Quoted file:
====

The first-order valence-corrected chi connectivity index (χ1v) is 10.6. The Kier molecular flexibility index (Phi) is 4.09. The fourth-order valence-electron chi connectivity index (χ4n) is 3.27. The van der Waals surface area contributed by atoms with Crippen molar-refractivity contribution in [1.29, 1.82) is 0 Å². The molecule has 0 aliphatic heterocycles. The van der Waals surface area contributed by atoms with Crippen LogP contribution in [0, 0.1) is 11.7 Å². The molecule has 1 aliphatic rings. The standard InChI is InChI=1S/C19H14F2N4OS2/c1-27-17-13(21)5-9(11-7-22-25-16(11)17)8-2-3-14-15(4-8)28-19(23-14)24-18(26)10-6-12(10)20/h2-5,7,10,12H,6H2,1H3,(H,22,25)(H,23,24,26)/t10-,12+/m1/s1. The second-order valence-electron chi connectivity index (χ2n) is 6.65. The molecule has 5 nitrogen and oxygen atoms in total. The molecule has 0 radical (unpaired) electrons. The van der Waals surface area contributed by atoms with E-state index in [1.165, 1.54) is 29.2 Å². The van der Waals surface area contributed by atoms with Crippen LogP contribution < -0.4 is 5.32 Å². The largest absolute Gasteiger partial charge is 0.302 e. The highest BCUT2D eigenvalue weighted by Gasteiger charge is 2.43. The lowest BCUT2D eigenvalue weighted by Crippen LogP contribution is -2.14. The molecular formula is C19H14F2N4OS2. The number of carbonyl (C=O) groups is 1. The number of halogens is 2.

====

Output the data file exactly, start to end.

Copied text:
The first-order valence-corrected chi connectivity index (χ1v) is 10.6. The Kier molecular flexibility index (Phi) is 4.09. The fourth-order valence-electron chi connectivity index (χ4n) is 3.27. The van der Waals surface area contributed by atoms with Crippen molar-refractivity contribution in [1.29, 1.82) is 0 Å². The molecule has 0 aliphatic heterocycles. The van der Waals surface area contributed by atoms with Crippen LogP contribution in [0, 0.1) is 11.7 Å². The molecule has 1 aliphatic rings. The standard InChI is InChI=1S/C19H14F2N4OS2/c1-27-17-13(21)5-9(11-7-22-25-16(11)17)8-2-3-14-15(4-8)28-19(23-14)24-18(26)10-6-12(10)20/h2-5,7,10,12H,6H2,1H3,(H,22,25)(H,23,24,26)/t10-,12+/m1/s1. The second-order valence-electron chi connectivity index (χ2n) is 6.65. The molecule has 5 nitrogen and oxygen atoms in total. The molecule has 0 radical (unpaired) electrons. The van der Waals surface area contributed by atoms with E-state index in [1.165, 1.54) is 29.2 Å². The van der Waals surface area contributed by atoms with Crippen LogP contribution < -0.4 is 5.32 Å². The largest absolute Gasteiger partial charge is 0.302 e. The highest BCUT2D eigenvalue weighted by Gasteiger charge is 2.43. The lowest BCUT2D eigenvalue weighted by Crippen LogP contribution is -2.14. The molecular formula is C19H14F2N4OS2. The number of carbonyl (C=O) groups is 1. The number of halogens is 2.